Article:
Managing teams is easy. Right?
Wrong. Fortunately, we have some four tips to help you get started.
1. Great Expectations
Your first step should always be to set some clear expectations around how you’re going to work together, before consistently following up on those expectations over time.
As the manager, this means being really clear on what success looks like for everyone in your team (whether that is through a set of KPIs, goals or otherwise) as well as letting them know whether they’re achieving those same goals throughout the course of their time with you.
Without some clear expectations for their work, the members of your team will become frustrated at the lack of direction – either working too hard and burning out in a struggle to achieve success or becoming demotivated and grossly underperforming as a result.
Feedback and performance reviews should never be a surprise. There’s nothing more damaging to a sense of loyalty than receiving feedback out of the blue from a manager – if they don’t end up resigning they’ll surely resent you for it. Your job as a manager just got a lot harder.
The relationship you cultivate with members of your team is very important, setting expectations from the start will set you up for success.
2. It’s the journey, not the destination.
By nature of managing team it’s likely you’ve done some great work in your career. But remember, you aren’t doing the work anymore – they are.
You will be measured by the performance of your team, not whether they completed their tasks, in the same manner, you would have. Try to step back and allow your team the freedom and accountability they need to achieve the results and expectations you’ve set.
Everyone works differently, what is it about your team that allows them to thrive? If it doesn’t interfere with the quality of their work, let them do it – you’ll send a clear signal of your trust in them and trust us, you’ll be repaid in spades!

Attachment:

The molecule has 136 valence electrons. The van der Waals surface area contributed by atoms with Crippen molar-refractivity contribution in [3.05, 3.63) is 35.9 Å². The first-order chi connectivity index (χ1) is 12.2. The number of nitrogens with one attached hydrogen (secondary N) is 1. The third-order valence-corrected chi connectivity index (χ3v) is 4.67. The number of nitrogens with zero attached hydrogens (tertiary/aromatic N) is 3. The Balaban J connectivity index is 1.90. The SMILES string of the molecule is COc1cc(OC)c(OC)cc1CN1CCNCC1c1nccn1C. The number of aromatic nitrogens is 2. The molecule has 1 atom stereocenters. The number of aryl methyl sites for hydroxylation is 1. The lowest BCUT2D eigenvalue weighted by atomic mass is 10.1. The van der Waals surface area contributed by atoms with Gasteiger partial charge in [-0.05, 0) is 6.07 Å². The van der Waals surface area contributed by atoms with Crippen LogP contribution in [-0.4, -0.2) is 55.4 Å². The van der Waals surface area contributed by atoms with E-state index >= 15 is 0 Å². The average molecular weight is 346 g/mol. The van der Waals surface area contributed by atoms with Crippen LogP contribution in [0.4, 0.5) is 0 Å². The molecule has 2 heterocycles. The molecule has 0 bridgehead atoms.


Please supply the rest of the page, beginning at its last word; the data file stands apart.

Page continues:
“We need leaders who set us up for success, instill in us a sense of bigger purpose, and give us the confidence we need to persevere when the work gets challenging.” – Cellina Da Costa, Forbes
3. Managing mistakes
Mistakes happen, its inevitable. Ideally, we wouldn’t make any but by far the worst mistakes that can happen are those that go unreported.
It is important that as a manager you are seen as an open, honest and trustworthy avenue for your team’s feedback – both good and bad. This means when things go bad, they know there won’t be any finger pointing or blaming taking place. Instead, you’ll be proactively working together to find a solution and stay on track.
Mistakes are our teachers. Try to use these moments as a learning opportunity – a great manager once told me ‘I don’t mind you making a mistake, I just don’t want to see you make it twice’ – and knowing your manager supports you and believes in your ability to fix the issue will go a long way to building self belief in that team member.
Encourage your team to admit their mistakes and learn from them. You’ll both be better for it.
4. Training Wheels
But how do we practice what to do as managers in the heat of the moment? There’s no substitute for experience although fortunately, there’s a great training ground for first-time managers: mentoring.
By volunteering as a mentor for someone in your organisation (or further afield), you practice the soft skills necessary to develop a connection with a mentee over time.
Through fostering a relationship built on trust and availability that so often go hand in hand for successful mentoring relationships, you’ll set clear expectations and goals together, holding them accountable towards those goals over time.
How you set expectations, hold them accountable and encourage them to grow over time will be up to you. But the experiences you gain will be invaluable in your path towards being a great team manager.
Want to set your employees up for managerial success? Find out how mentoring can work at your organisation today.